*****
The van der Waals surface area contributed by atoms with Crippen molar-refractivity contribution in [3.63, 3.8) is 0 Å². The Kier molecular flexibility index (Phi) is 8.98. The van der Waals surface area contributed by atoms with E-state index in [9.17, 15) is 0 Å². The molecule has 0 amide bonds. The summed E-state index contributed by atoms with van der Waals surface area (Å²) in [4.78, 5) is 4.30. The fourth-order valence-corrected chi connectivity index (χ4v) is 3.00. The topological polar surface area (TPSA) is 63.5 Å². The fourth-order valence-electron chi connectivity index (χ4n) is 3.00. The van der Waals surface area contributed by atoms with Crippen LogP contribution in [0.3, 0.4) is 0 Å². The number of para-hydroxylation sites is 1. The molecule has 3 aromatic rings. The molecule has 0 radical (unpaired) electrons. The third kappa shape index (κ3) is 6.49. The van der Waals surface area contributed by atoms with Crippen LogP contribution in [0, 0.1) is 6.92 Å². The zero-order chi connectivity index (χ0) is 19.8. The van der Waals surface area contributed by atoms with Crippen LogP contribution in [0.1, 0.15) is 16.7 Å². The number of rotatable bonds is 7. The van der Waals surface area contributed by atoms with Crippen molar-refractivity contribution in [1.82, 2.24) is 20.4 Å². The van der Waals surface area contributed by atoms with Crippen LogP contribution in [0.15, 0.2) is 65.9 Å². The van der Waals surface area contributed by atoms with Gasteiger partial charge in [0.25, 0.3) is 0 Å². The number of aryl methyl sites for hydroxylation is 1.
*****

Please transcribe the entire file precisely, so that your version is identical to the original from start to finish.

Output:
The van der Waals surface area contributed by atoms with Crippen molar-refractivity contribution in [3.63, 3.8) is 0 Å². The Kier molecular flexibility index (Phi) is 8.98. The van der Waals surface area contributed by atoms with E-state index in [9.17, 15) is 0 Å². The molecule has 0 amide bonds. The summed E-state index contributed by atoms with van der Waals surface area (Å²) in [4.78, 5) is 4.30. The fourth-order valence-corrected chi connectivity index (χ4v) is 3.00. The topological polar surface area (TPSA) is 63.5 Å². The fourth-order valence-electron chi connectivity index (χ4n) is 3.00. The van der Waals surface area contributed by atoms with Crippen LogP contribution in [0.3, 0.4) is 0 Å². The number of para-hydroxylation sites is 1. The molecule has 3 aromatic rings. The molecule has 0 radical (unpaired) electrons. The third kappa shape index (κ3) is 6.49. The van der Waals surface area contributed by atoms with Crippen LogP contribution in [0, 0.1) is 6.92 Å². The zero-order chi connectivity index (χ0) is 19.8. The van der Waals surface area contributed by atoms with Crippen LogP contribution in [0.1, 0.15) is 16.7 Å². The number of rotatable bonds is 7. The van der Waals surface area contributed by atoms with Crippen molar-refractivity contribution in [1.82, 2.24) is 20.4 Å². The van der Waals surface area contributed by atoms with Crippen LogP contribution in [0.15, 0.2) is 65.9 Å². The van der Waals surface area contributed by atoms with Gasteiger partial charge in [0.25, 0.3) is 0 Å². The number of aryl methyl sites for hydroxylation is 1.